Foremost Sephardic film critic to speak at screening

Terrance Gelenter's last name means "learned one" in Yiddish. And the Mill Valley film critic, a self-proclaimed autodidact who dropped out of college after his first year, seems to be living up to the name.

Steeped in history, especially that of Jews and the cinema, Gelenter speaks four languages, including Hebrew, and is working on adding Italian to the list.

Spanish is his forte, learned from his ex-wife who, when he met her, spoke no English.

"I used to speak to her in French and she would answer in Spanish," he recalled. Born in Brooklyn to an Ashkenazi father and a Moroccan-born mother, he learned French as a boy from his Sephardic grandmother. He learned Hebrew from his Israeli relatives.

His love for film developed over years of watching movies on "The Late Show," "The Late, Late Show" and "The Late, Late, Late Show."

"I watched Bogart die a thousand different ways and observed how the actor develops his art," he said.

Gelenter put his two passions together some seven years ago when he began writing a column, "The Film Corner," for Spanish-language newspapers. The column is now in syndication. Gelenter's reviews and interviews of cinematic luminaries appear in the Bay Area's El Mensajero as well as in Spanish-language papers in Chicago, Los Angeles and Fresno.

"I define myself as the world's foremost Sephardic film critic," he laughed.

He writes under the nom de plume of Guillermo Medina, a combination of the Spanish version of his middle name, William, and his Moroccan-born mother's maiden name.

Local audiences will get a chance to watch Gelenter do his thing — live and in English — on Monday, Feb. 23 at Larkspur's Lark Theatre in the next installment of "Reel Lit." The series of symposium-screenings is sponsored by the Film Institute of Northern California, operators of the Mill Valley Film festival.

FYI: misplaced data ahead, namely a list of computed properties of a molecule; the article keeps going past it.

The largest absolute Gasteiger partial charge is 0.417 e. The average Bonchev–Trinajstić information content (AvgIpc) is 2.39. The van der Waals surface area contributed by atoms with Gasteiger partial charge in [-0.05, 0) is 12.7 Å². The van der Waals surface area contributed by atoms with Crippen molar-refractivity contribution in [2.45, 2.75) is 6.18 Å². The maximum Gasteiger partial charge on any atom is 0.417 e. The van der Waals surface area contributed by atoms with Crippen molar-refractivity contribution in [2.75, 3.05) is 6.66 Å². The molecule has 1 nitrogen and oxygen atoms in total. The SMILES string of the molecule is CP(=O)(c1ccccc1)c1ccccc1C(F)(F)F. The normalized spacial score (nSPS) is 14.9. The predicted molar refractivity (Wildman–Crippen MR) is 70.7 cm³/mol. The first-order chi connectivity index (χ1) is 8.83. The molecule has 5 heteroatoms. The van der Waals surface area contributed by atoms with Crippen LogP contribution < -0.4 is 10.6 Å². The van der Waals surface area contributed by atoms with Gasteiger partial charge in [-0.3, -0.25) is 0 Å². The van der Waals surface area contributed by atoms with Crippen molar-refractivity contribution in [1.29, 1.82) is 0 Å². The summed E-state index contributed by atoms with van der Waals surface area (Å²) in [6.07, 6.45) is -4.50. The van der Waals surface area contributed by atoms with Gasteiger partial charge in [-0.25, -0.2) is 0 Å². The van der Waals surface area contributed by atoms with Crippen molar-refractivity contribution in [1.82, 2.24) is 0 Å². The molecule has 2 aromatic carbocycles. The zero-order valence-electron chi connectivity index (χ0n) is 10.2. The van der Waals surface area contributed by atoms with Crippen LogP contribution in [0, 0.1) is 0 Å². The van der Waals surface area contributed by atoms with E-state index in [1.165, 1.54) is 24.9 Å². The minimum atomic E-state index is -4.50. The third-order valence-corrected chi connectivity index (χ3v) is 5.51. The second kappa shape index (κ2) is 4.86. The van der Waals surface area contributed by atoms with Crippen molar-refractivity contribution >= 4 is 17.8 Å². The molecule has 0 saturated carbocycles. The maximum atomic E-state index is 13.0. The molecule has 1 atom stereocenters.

Gelenter will moderate a discussion with Eddie Muller, author of "Dark City: The Lost World of Film Noir," a new book forthcoming from St. Martin's/Griffin Press. Following the discussion will be a screening of "Out of the Past," a classic of the genre. The 1947 movie stars Robert Mitchum, Kirk Douglas and Jane Greer.

Gelenter has strong opinions on the depiction of Jews in mainstream film. These views tend to run counter to those of the majority.

"I was one of the few people who did not praise `Schindler's List,'" he noted.

"I have a certain kind of respect for the Holocaust. The films I admire on the subject are Joseph Losey's `The Shop on Main Street' or Jan Kadar's `Mr. Klein' because they focused on one person and you saw this horror through their eyes. These films still resonate with me.

"But at no point in `Schindler's List' was I moved like that. I applaud what Spielberg was trying to do — to get back to his roots — but in the end it was a Hollywood treatment of the Holocaust."

Yet he praises two earlier films that troubled many Jewish viewers: "The Apprenticeship of Duddy Kravitz" and "Goodbye, Columbus."

Gelenter admires Richard Dreyfuss' work in the former film's title role, saying the characterization evoked street-smart Jewish kids the critic knew as a youth in Brooklyn. And, while admitting that there are many stereotyped caricatures in "Goodbye, Columbus," he thinks the movie has "a lot of merit."

In the novel on which the movie is based, author Philip Roth "was showing a certain part of the subculture and, if someone wants to impute this to the whole, they are being extremely naive," Gelenter said.

But while most Jews have seen both sides of the coin, it is easy to wonder how the notorious "Goodbye, Columbus" wedding-reception scene — with its caustic portrait of conspicuous consumption — might strike a non-Jewish audience.

You can't create art to order, he explained.

"As an artist, I don't know how you can make a film or write a book for someone who may not understand it.

"The anti-Semite will see what he wants to see," Gelenter said.

"Things have changed since that film was made," he added. "The kind of anti-Semitism that our parents had to live with doesn't exist anymore, at least not in the Bay Area.

"We fortunately have reached a point in our history where you can be who you are, when Julius Garfinkel does not need to become John Garfield."